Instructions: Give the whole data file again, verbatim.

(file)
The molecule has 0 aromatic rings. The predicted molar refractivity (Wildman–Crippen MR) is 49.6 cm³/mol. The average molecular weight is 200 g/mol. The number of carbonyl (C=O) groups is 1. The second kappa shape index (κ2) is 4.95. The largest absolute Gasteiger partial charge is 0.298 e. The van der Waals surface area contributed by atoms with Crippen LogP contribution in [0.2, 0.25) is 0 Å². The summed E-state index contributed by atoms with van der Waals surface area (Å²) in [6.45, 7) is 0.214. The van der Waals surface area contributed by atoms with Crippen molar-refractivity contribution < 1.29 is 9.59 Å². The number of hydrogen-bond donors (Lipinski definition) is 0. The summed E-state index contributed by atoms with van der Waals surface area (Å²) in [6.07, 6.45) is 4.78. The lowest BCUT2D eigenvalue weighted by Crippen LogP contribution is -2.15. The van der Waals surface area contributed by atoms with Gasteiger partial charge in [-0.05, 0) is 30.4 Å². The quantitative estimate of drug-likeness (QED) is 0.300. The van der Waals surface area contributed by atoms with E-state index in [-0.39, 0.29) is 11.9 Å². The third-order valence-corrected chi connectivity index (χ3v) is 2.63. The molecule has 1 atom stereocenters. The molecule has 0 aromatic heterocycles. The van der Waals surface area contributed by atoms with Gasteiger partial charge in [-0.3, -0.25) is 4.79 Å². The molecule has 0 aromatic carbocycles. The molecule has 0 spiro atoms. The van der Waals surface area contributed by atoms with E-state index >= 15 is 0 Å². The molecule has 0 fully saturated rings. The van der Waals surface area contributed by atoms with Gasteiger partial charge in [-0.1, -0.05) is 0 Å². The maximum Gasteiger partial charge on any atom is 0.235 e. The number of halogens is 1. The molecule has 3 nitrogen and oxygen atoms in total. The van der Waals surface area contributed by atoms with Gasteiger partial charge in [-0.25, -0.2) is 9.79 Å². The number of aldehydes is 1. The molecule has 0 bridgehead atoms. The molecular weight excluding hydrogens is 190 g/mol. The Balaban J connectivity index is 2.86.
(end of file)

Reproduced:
The molecule has 0 aromatic rings. The predicted molar refractivity (Wildman–Crippen MR) is 49.6 cm³/mol. The average molecular weight is 200 g/mol. The number of carbonyl (C=O) groups is 1. The second kappa shape index (κ2) is 4.95. The largest absolute Gasteiger partial charge is 0.298 e. The van der Waals surface area contributed by atoms with Crippen LogP contribution in [0.2, 0.25) is 0 Å². The summed E-state index contributed by atoms with van der Waals surface area (Å²) in [6.45, 7) is 0.214. The van der Waals surface area contributed by atoms with Crippen molar-refractivity contribution < 1.29 is 9.59 Å². The number of hydrogen-bond donors (Lipinski definition) is 0. The summed E-state index contributed by atoms with van der Waals surface area (Å²) in [6.07, 6.45) is 4.78. The lowest BCUT2D eigenvalue weighted by Crippen LogP contribution is -2.15. The van der Waals surface area contributed by atoms with Gasteiger partial charge in [-0.05, 0) is 30.4 Å². The quantitative estimate of drug-likeness (QED) is 0.300. The van der Waals surface area contributed by atoms with E-state index in [-0.39, 0.29) is 11.9 Å². The third-order valence-corrected chi connectivity index (χ3v) is 2.63. The molecule has 1 atom stereocenters. The molecule has 0 aromatic heterocycles. The van der Waals surface area contributed by atoms with Gasteiger partial charge in [-0.3, -0.25) is 4.79 Å². The molecule has 0 aromatic carbocycles. The molecule has 0 spiro atoms. The van der Waals surface area contributed by atoms with E-state index >= 15 is 0 Å². The molecule has 0 fully saturated rings. The van der Waals surface area contributed by atoms with Gasteiger partial charge in [-0.1, -0.05) is 0 Å². The maximum Gasteiger partial charge on any atom is 0.235 e. The number of halogens is 1. The molecule has 3 nitrogen and oxygen atoms in total. The van der Waals surface area contributed by atoms with Gasteiger partial charge in [-0.25, -0.2) is 9.79 Å². The number of aldehydes is 1. The molecule has 0 bridgehead atoms. The molecular weight excluding hydrogens is 190 g/mol. The Balaban J connectivity index is 2.86.